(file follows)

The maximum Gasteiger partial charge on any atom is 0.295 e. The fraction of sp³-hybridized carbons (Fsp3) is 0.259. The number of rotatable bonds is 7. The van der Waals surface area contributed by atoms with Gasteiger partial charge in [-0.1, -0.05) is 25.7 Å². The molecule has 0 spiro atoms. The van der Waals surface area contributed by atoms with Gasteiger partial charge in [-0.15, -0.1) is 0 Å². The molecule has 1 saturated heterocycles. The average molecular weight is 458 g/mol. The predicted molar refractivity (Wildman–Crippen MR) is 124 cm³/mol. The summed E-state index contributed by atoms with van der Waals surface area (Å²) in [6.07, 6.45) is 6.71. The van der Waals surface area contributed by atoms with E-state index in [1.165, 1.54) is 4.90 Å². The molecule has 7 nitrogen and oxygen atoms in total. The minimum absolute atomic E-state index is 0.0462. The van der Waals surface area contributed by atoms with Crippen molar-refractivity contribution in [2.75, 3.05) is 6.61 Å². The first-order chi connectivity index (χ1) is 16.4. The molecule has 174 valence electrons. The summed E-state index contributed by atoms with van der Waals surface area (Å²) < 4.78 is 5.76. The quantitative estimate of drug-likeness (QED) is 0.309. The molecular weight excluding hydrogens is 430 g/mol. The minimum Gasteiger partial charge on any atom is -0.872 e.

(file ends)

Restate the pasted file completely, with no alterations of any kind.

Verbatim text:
The maximum Gasteiger partial charge on any atom is 0.295 e. The fraction of sp³-hybridized carbons (Fsp3) is 0.259. The number of rotatable bonds is 7. The van der Waals surface area contributed by atoms with Gasteiger partial charge in [-0.1, -0.05) is 25.7 Å². The molecule has 0 spiro atoms. The van der Waals surface area contributed by atoms with Gasteiger partial charge in [-0.15, -0.1) is 0 Å². The molecule has 1 saturated heterocycles. The average molecular weight is 458 g/mol. The predicted molar refractivity (Wildman–Crippen MR) is 124 cm³/mol. The summed E-state index contributed by atoms with van der Waals surface area (Å²) in [6.07, 6.45) is 6.71. The van der Waals surface area contributed by atoms with E-state index in [1.165, 1.54) is 4.90 Å². The molecule has 7 nitrogen and oxygen atoms in total. The minimum absolute atomic E-state index is 0.0462. The van der Waals surface area contributed by atoms with Crippen molar-refractivity contribution in [2.75, 3.05) is 6.61 Å². The first-order chi connectivity index (χ1) is 16.4. The molecule has 174 valence electrons. The summed E-state index contributed by atoms with van der Waals surface area (Å²) < 4.78 is 5.76. The quantitative estimate of drug-likeness (QED) is 0.309. The molecular weight excluding hydrogens is 430 g/mol. The minimum Gasteiger partial charge on any atom is -0.872 e.